Preconceptions challenged

I really wanted to dislike this book, and in some respects I managed to achieve my goal. This is a book published to support yet another spurious agile certification (YASAC?), and I really don’t like that. The authors continuously use ‘Agile’ as a capital-A, noun, rather than the lower-case-a adjective that it clearly ought to be, and I have ranted about that before. And then they resort to anthropomorphising in the fashion “Agile doesn’t say …”, which I find hugely objectionable.


On the other hand, this book does deliver on its claim to provide “a comprehensive introduction to the core values and principles of Agile methodologies.” It describes, without too much embellishment, the fundamental and constituent principles of approaches that support a responsive development process.

The writing is clear and mostly correct, though some things are stated as facts, when they are clearly not. For example:

  • “There are generally three styles of Agile delivery …”
  • “A key concept in Agile is emergent or opportunistic design.”
  • “TDD validates that … the design is appropriate with minimal technical debt”

Broad horizons

This book really triumphs by continually going further and offering the reader broader avenues of discovery. There are continuous references to techniques, approaches and research that go far beyond the usual agile trivia. There’s mention of BDD, Real Options, Feature Injection, Cynefin, Maslow’s hierarchy of needs, Reinertsen’s economic model and Kotter’s 8 stage model – to name just a few.

Some of these are explained in reasonable detail, others are just mentioned in passing, but all contribute to making this book a valuable resource for someone who wants to escape the narrow confines of a typical agile transformation. There’s more to it than stand-ups and planning poker, after all.


The book is split into 4 sections:

  1. Introducing Agile: A whistle stop tour around the manifesto, that still manages to mention Cynefin, empiricism and the Schneider change model
  2. A Generic Agile Framework: The most useful section for those new to the topic, which teases out common elements of agile-in-the-wild, with an unrepentant Scrum-like bias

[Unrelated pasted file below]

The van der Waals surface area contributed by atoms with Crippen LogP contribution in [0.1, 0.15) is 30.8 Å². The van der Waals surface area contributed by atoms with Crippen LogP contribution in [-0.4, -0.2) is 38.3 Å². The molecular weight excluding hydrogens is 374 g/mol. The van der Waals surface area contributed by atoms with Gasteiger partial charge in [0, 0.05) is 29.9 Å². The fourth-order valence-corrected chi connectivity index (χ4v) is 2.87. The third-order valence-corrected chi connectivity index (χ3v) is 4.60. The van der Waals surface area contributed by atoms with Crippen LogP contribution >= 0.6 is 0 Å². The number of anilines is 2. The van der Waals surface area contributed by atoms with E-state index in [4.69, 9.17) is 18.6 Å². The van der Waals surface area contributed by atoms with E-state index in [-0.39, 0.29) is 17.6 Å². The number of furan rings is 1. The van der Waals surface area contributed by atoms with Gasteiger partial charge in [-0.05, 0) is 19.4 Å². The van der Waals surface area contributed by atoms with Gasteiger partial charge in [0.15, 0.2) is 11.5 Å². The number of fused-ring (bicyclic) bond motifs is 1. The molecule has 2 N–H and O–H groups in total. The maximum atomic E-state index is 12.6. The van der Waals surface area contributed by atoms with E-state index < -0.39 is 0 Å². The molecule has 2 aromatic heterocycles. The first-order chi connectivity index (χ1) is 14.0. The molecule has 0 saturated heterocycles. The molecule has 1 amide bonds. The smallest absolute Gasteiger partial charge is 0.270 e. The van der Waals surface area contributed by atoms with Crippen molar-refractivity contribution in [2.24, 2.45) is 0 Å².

3. Applying Agile Principles: Digging deeper into the manifesto, with some interesting diversions – including an excellent section in Reinertsen’s work on product flow and business value. It also has a chapter on customer collaboration that, mysteriously, includes a section on “Inspect and adapt”
  4. Agile Frameworks: XP, Scrum, DSDM are followed by Kanban, Lean and Lean startup. Then, controversially, they describe only one ‘scaled’ approach, SAFe, because “it is currently the most fully featured, discussed and implemented.”

Best of all, this is a short book – barely 150 pages – so it won’t weigh too heavily on your existing stack of unread books.

Consciousness expansion

This is a book that provides a decent jumping-off point for someone wanting to learn more about lightweight, software development approaches in the 21st century. Don’t take it as final word on anything (as if you would); read it in an afternoon; and then go and check out some of the other work that it references.

It’s the course text book for the BCS agile certification, so if you want that piece of paper, this is definitely the book for you.

And, finally, remember that the agile manifesto came into being because a group of people wanted to find some common underpinning to their motley assortment of lightweight approaches. It wasn’t supposed to replace thinking, common sense or religion – so, to paraphrase Alabama 3:

‘Cos the righteous truth is, there ain’t nothing worse than
some fool pairing on some legacy codebase with
TDD, emergent design, preaching damn refactoring
pretending he gettin’ consciousness expansion.
I want consciousness expansion,
I go to my local tabernacle an’ I sing!

Declaration of objectivity

In the spirit of full disclosure I should admit to being a chartered member of the BCS and on the committee of the Edinburgh BCS branch, where I organise many of the monthly events and courses. I hope that the review wasn’t unduly influenced by either of these BCS associations, but how can I tell? I leave it to you, dear reader,  to decide if my objectivity has been compromised.